The commanding headquarters of Group 11 were several miles from RAF Northolt and it was known as "The Battle of Britain Bunker". The bunker has been used for military purposes since September 1939 until the early days of the Cold War in 1958. Now, the bunker serves as a museum run by a group of volunteers. The entrance to the bunker is surrounded by a Hurricane fighter form the Battle of Britain period as well as a Spitfire fighter from the Normandy Landings. During the tour with the excellent guides, you find out how the war functioned during attacks, how information flowed from observatories to these headquarters and how air battles were mapped out.

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The bunker is bursting with relics from WWII such as maps, photographs and models which portray war times spectacularly. One of the best parts was getting to speak with the volunteers that took care of the bunker. They are very warm and open people that are very easy to talk to and some of them, based on their age, possess a vast level of historical knowledge. They run "The Friends of No 11(F) Group Operations Rooms". It is truly incredible that these few people take time out of their own lives to maintain this bunker in excellent condition. It was formed to provide a support network to promote, assist and develop the individual elements of the No 11 (F) Group Operations Rooms so that they can be more accessible to the public. You can also support the group by becoming a member. For more information visit The Friends of No 11(F) Group Operations Rooms.

Opening Hours

The Museum and Bunker is open for Guided tours every weekday throughout the year. Tours normally operate at 10am and 2pm each day. Evening or weekend visits can be requested by special arrangement, subject to guides being available. The Museum and Bunker is also open on selected weekends during the Summer months.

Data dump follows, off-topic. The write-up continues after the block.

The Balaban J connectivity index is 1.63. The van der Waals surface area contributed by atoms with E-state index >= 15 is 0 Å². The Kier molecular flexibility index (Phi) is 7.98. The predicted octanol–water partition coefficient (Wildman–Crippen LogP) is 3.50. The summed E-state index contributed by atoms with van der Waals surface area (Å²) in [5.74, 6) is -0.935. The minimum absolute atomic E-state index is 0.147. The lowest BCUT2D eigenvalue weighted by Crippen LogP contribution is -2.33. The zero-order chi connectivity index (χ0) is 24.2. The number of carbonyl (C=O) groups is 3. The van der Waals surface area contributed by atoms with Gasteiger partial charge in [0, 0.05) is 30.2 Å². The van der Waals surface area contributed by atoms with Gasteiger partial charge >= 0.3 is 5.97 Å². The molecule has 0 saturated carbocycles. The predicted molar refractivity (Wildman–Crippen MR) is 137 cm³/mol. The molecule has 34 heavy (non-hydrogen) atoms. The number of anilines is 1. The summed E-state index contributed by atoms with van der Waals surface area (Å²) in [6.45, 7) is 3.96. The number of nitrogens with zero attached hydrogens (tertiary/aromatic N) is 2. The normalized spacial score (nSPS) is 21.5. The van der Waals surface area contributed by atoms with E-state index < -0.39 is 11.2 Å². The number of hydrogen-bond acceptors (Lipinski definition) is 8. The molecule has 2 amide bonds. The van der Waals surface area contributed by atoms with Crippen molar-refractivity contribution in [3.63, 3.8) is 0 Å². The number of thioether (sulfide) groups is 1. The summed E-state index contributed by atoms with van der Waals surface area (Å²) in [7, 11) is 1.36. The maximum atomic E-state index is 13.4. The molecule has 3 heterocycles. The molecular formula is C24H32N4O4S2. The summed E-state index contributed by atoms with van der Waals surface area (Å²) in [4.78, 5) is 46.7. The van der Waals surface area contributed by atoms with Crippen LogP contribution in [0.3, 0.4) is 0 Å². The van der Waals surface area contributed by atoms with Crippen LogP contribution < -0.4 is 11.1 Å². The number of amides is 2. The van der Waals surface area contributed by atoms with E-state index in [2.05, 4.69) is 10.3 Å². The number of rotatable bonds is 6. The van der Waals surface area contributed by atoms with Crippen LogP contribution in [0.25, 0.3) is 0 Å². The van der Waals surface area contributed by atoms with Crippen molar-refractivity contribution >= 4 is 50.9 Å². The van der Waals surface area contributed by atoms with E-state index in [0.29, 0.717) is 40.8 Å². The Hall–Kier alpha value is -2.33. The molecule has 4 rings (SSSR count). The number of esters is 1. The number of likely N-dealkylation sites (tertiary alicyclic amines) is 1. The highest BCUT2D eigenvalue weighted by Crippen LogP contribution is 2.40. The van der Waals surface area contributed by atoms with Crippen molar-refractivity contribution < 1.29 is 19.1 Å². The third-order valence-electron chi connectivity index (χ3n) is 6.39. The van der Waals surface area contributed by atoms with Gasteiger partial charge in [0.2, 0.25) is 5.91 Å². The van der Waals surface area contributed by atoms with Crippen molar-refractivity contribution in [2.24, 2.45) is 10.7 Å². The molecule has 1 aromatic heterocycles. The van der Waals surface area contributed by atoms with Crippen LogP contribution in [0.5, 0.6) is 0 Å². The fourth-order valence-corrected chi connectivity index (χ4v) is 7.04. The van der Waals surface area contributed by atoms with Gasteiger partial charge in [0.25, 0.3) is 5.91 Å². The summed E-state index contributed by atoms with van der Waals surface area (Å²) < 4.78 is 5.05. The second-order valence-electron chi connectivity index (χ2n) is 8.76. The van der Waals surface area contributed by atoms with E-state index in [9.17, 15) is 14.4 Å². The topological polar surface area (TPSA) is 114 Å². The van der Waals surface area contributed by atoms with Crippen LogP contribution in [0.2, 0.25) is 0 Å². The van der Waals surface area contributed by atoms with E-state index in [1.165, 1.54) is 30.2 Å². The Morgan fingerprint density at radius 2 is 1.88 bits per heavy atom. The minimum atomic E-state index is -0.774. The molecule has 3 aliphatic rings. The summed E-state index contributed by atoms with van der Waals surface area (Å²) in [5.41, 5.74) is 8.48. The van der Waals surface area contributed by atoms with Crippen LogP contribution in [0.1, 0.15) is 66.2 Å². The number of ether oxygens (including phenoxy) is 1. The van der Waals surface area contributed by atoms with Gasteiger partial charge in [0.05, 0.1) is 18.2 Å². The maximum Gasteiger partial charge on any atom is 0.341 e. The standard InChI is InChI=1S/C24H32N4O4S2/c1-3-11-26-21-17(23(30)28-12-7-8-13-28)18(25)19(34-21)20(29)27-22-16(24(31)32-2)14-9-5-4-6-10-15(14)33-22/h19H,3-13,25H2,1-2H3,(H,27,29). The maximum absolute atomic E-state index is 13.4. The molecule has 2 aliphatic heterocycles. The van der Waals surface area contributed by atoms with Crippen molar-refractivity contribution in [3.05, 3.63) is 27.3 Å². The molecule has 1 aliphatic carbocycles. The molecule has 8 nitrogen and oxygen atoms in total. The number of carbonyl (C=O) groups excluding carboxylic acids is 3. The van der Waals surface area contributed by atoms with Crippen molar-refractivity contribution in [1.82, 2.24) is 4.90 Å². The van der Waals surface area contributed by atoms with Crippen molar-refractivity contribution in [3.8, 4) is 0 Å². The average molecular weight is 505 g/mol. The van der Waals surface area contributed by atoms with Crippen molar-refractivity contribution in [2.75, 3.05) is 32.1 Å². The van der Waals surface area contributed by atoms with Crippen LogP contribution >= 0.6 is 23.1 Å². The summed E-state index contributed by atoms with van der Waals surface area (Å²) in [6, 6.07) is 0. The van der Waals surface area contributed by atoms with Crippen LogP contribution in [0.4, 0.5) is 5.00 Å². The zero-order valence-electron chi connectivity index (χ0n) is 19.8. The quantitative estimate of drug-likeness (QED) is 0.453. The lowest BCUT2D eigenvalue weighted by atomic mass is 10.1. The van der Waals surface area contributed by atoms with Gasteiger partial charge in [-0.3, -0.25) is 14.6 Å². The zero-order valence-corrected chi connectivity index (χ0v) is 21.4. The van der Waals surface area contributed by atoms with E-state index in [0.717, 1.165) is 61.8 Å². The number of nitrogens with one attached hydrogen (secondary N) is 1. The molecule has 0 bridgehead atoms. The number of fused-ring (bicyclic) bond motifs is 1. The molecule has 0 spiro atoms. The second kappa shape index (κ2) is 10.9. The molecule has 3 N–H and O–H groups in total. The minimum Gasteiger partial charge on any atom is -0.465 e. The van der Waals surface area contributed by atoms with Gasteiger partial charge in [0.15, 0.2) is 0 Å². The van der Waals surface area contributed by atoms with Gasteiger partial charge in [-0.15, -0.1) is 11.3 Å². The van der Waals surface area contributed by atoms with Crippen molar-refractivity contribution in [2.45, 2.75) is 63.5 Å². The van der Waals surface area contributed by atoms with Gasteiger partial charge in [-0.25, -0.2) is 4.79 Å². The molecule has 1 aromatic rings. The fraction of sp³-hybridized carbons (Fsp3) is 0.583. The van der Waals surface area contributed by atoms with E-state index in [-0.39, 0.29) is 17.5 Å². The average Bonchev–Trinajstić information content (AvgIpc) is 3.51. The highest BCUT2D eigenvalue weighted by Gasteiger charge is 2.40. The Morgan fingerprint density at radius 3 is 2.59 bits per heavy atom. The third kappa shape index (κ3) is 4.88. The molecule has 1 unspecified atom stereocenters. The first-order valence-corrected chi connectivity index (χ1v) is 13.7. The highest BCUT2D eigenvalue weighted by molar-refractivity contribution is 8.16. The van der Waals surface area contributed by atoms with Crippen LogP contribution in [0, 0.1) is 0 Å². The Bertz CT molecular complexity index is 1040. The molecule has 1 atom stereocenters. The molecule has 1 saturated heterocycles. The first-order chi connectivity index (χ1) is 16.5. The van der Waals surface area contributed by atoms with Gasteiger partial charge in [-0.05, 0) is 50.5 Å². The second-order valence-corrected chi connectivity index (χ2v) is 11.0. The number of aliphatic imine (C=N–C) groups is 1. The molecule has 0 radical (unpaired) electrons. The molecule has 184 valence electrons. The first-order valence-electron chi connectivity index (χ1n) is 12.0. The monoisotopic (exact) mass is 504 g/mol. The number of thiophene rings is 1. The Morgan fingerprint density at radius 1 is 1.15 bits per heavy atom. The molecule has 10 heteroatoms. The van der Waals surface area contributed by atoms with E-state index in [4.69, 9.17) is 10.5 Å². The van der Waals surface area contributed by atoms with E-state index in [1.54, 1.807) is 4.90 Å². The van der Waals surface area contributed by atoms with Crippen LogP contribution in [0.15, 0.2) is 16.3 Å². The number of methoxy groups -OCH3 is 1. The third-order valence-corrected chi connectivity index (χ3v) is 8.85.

All visits must be booked in advance by calling 01895 238154 or emailing 11gpenquiries@btconnect.com

Free entrance - visitors are invited to make a donation of £3 per person in support of the Bunker and Museum.

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Kelvedon Hatch Secret Nuclear Bunker: RGHQ 5.1

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For many years, the possibility of a nuclear war occurring seemed much more real than it does now. Only a handful would be able to survive it, and it would be the heads of state, government officers, generals and their families because they would have had access to secret underground bunkers. These bunkers were designed to accommodate several hundred people for many months. One of such bunkers is "Kelvedon Hatch Secret Nuclear Bunker". If you want to find out how these bunkers were prepared for Britain's most elite you can go there and find out for yourself! The bunker is open to the public.

The bunker maintained its operational status until 1994. After this, it was sold to a private owner and was made open to the public. The tours of the bunker are done independently with an audio guide. With its help, you are guided from room to room where you can listen to detailed information about each spot. We won't describe what is on each of the three floors of the bunker because that is for you to find out. We will however mention that the bunker can be returned to its operational state at any moment. To this day, the most important facility of the bunker has been functioning continuously - the canteen. It has not been changed in many years and serves refreshments, hot and cold meals and drinks.

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How to find Us Secret Nuclear Bunker:

Access is from the A128 Chipping Ongar to Brentwood road at Kelvedon Hatch. If you have GPS then use CM15 0LA and look out for the Brown Tourist signs.

Opening Times:

Summer: March 1st to October 31st: We are open every day 10am to 4pm during the week and 10am to 5pm weekends & bank holidays.

Winter: November 1st to February 28/29th: We are open Thursday to Sunday inclusive, 10am to 4pm as well as being usually open during school holidays and half term.

Current Admission Prices:

Adults: £7.00

Children: £5 (5-16 Years)

Family £16.50 (2 Adults + 2 Children)

Group Discount 15+ Adults £6.50, Children £4.50